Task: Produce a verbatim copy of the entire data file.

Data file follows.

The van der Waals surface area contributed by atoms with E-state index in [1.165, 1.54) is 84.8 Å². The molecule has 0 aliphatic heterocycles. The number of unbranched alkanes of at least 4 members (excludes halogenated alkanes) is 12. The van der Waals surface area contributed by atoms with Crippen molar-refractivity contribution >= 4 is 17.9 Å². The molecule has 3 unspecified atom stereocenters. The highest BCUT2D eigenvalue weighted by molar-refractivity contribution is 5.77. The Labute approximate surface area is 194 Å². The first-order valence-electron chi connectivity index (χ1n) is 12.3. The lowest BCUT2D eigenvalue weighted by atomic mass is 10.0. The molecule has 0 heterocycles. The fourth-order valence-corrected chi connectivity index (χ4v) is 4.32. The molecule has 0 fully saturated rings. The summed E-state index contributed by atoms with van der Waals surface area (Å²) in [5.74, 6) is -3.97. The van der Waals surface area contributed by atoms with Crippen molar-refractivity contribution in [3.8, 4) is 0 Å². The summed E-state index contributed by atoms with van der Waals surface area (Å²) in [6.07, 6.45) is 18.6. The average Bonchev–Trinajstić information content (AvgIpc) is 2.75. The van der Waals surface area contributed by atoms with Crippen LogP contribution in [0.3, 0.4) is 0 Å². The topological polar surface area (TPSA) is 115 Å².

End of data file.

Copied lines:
The van der Waals surface area contributed by atoms with E-state index in [1.165, 1.54) is 84.8 Å². The molecule has 0 aliphatic heterocycles. The number of unbranched alkanes of at least 4 members (excludes halogenated alkanes) is 12. The van der Waals surface area contributed by atoms with Crippen molar-refractivity contribution >= 4 is 17.9 Å². The molecule has 3 unspecified atom stereocenters. The highest BCUT2D eigenvalue weighted by molar-refractivity contribution is 5.77. The Labute approximate surface area is 194 Å². The first-order valence-electron chi connectivity index (χ1n) is 12.3. The lowest BCUT2D eigenvalue weighted by atomic mass is 10.0. The molecule has 0 heterocycles. The fourth-order valence-corrected chi connectivity index (χ4v) is 4.32. The molecule has 0 fully saturated rings. The summed E-state index contributed by atoms with van der Waals surface area (Å²) in [5.74, 6) is -3.97. The van der Waals surface area contributed by atoms with Crippen molar-refractivity contribution in [3.8, 4) is 0 Å². The summed E-state index contributed by atoms with van der Waals surface area (Å²) in [6.07, 6.45) is 18.6. The average Bonchev–Trinajstić information content (AvgIpc) is 2.75. The van der Waals surface area contributed by atoms with Crippen LogP contribution in [0.3, 0.4) is 0 Å². The topological polar surface area (TPSA) is 115 Å².